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Three Things We Learned from Our Latest Banker Survey

Happy New Year!

We’re kicking off 2015 with the release of our latest credit risk survey results. The bank risk officers we polled in December offered interesting insights into the potential financial and economic pitfalls we may face this year. Here are three results that grabbed my attention.

  • Credit card debt is expected to rise. In the banker survey, 57 percent of respondents said they expected credit card debt to rise. In addition, 42 percent expected consumer loan delinquencies to rise, while 11 percent expected delinquencies to decline. However, respondents did not see consumer demand for credit slowing – 58 percent expected the amount of new credit requested to increase, and just 6 percent expected a decrease.
  • The wealth gap is perceived to be a big deal.Nearly 74 percent of those surveyed said “the wealth gap poses a risk to the financial system in North America.” That is an increase of 12 percentage points over our last survey. When asked about the impact of the wealth gap on consumer borrowing, 83 percent said it has a negative impact on consumer credit quality, and 24 percent felt the wealth gap had caused their institutions to change their underwriting standards.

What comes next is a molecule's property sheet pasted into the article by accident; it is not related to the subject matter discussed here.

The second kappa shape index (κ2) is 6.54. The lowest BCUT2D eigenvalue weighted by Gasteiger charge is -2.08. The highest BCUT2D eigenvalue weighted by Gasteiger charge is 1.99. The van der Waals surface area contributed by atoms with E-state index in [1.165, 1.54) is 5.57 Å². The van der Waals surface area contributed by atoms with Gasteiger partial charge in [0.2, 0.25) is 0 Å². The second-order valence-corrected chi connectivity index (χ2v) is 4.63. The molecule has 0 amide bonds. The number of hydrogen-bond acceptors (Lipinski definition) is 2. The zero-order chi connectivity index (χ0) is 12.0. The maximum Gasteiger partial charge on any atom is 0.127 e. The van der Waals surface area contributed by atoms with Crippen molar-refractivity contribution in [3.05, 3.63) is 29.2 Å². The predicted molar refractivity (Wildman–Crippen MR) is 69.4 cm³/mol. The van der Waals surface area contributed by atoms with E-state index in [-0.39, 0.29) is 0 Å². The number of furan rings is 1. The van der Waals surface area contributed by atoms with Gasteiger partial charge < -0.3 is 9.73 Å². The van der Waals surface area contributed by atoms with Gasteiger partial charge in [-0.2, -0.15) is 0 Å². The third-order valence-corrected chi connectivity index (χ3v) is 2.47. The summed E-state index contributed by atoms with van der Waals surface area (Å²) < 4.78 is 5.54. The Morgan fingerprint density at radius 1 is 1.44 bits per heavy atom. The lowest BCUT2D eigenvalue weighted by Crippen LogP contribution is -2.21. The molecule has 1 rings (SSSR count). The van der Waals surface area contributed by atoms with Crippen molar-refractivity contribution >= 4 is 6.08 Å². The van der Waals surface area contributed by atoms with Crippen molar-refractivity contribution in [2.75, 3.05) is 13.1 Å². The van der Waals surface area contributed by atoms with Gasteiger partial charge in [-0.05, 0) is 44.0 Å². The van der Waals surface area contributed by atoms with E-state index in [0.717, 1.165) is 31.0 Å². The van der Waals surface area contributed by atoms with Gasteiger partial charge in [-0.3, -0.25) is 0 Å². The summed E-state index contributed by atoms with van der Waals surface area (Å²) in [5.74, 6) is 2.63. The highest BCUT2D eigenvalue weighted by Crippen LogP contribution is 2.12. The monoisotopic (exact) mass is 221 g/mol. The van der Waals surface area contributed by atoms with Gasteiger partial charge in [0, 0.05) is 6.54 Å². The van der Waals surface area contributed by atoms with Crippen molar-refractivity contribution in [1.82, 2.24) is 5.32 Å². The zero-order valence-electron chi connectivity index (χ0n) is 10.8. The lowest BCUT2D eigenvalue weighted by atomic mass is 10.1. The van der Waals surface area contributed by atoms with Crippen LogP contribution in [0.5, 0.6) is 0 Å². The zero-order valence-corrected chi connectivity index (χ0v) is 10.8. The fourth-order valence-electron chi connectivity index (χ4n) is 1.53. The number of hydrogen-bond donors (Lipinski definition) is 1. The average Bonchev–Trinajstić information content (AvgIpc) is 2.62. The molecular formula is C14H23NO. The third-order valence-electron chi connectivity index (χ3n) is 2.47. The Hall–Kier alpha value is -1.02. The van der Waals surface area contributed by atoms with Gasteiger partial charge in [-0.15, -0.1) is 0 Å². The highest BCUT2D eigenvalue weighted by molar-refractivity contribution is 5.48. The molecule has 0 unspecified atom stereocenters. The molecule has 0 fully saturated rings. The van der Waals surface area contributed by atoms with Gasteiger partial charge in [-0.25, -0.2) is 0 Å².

Risk Survey Wealth Gap
  • There is less pessimism about student loans. Among those polled, 44 percent expected delinquencies on student loans to increase. This is the second straight quarter in which less than half of those surveyed expected the situation to worsen. While I wouldn’t characterize this as optimism, they are the two least pessimistic results we’ve seen on the topic of student loans in the four-year history of our banker survey.
What does all this mean? My take is that we’re seeing the effects of 58 straight months (and counting) of job growth. This is the longest period of job growth in U.S. history. The private sector has added 11 million jobs in those 58 months.

That kind of job growth means more people have money to spend. More people feel comfortable borrowing. More banks feel comfortable lending. More people are becoming fabulously wealthy. And more college graduates are able to find employment.

But along with that good news, it is almost certain that some consumers will lean too far out over their skis and get into financial trouble. And it also means people who aren’t able to benefit from the economic expansion are at risk of falling much further behind financially.

It will be interesting to see if the good times continue to roll in 2015, or if the concerns expressed by bankers in our survey put a significant dent in the economy.

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